As a tenant in Germany, the law is designed to protect your right to have somewhere to live on terms that are fair. Unfortunately, in a very competitive rental market, landlords try to skirt (or in some cases cross) the boundaries of what is legal. Here are some resources to help you know what is fair and to protect your rights.

The Mietspiegel

The city of Berlin collects information about the average rent for different kinds of buildings in different parts of the city. They provide an online service where you can fill in the details of the property you are about to rent, and get an estimate of what rent you should expect to pay. Find out more about the Mietspiegel here


Landlords will often try to significantly raise rents when finding a new tenant for their flat. There are limits on how much they can raise the prices, and when the landlords go over those limits, they are breaking the law. If you offered a rent 20% higher than the average rent for similar apartments, the landlord might be risking a fine. By offering a property for rent at 50% over the average rent for similar flats, they are committing a crime. Read more about Mietwucher here.

Unfair contracts

Even if the price is fair, the contract you are offered might not be. Ask for a contract draft as early as possible, and compare it with a reference contract like this one. If you see terms in the contract that don't look familiar, there is a good chance they are not fair terms. The standard contract protects your rights, and protects the rights of the landlord to the extent permitted by the law. In addition to what it might say in a contract, the basic law that applies to rental all contracts is described in depth in the BGB here. Familiarise yourself with your rights.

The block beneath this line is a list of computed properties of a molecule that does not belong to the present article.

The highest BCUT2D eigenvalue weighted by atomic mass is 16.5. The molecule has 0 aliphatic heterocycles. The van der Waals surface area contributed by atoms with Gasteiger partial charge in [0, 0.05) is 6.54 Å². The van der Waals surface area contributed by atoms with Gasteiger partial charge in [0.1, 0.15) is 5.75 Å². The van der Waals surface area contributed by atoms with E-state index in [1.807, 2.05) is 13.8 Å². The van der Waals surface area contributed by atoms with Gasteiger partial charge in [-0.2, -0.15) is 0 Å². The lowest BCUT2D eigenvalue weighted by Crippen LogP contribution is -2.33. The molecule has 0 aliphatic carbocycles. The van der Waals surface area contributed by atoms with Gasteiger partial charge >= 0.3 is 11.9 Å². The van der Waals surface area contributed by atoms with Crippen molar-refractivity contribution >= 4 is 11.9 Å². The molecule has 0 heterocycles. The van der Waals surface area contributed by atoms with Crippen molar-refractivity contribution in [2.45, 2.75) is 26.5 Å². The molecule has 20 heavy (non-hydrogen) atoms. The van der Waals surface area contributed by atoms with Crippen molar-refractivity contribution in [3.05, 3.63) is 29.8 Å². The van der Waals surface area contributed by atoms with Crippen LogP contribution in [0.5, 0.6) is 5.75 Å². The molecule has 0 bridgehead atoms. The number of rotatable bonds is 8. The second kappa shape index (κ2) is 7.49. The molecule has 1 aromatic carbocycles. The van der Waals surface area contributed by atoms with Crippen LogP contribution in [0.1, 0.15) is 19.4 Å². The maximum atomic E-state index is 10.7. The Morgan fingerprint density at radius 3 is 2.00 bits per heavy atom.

Zweckentfremdung - the Airbnb law

Since August 2018 in Berlin, landlords need a special permission to rent more than half of their flat for short-term (e.g. holiday) rentals, or to leave their flat empty of tenants. The law requires almost all flats that are not occupied by their owners to be made available on the rental market under the terms of normal private tenancy agreements. Landlords who have a series of short-term tenants, at unusually high prices with non-standard agreements, or landlords who keep their flats empty and off the market, are misusing their property under the terms of this law. If you get to know of an apartment that is being misused in this way, you can report it as a Zweckentfremdung here.

Vorübergehende Gebrauch

Apparently in response to the Zweckentfremdung law, some landlords (and entire portals like Wunderflats) attempt to offer time-limited rentals under the terms of BGB §549 2.1, which creates special exceptions to the rental law for people whose need of housing is "temporary". If you are not an Olympic athlete in town for the Games, or an architect from Frankfurt finishing up a building project in Berlin - if you have no other place to live, if you plan to Anmeld, if you want to move your "Lebensmittelpunkt" to your new flat - your need is not temporary. BGB §549 2.1 does not apply to you and it should not be referred to in your rental contract.


When you have finally signed your contract, paid your deposit, and got your keys, your journey may not be over. There might be something wrong with the flat, the Hausverwaltung might be awful, the landlord might want to evict you after a year so they can raise the rents. The Mietervereine in Berlin are non-profit organisations whose members are all tenants in the city, that offer qualified legal advice and support for tenants. Some of the Vereine even offer legal insurance as part of the membership. Whether or not you end up needing this support it makes sense to support one of these organisations, as they are busy working to keep landlords in check. Berlin is served by four different Vereine - you can find an overview of them here.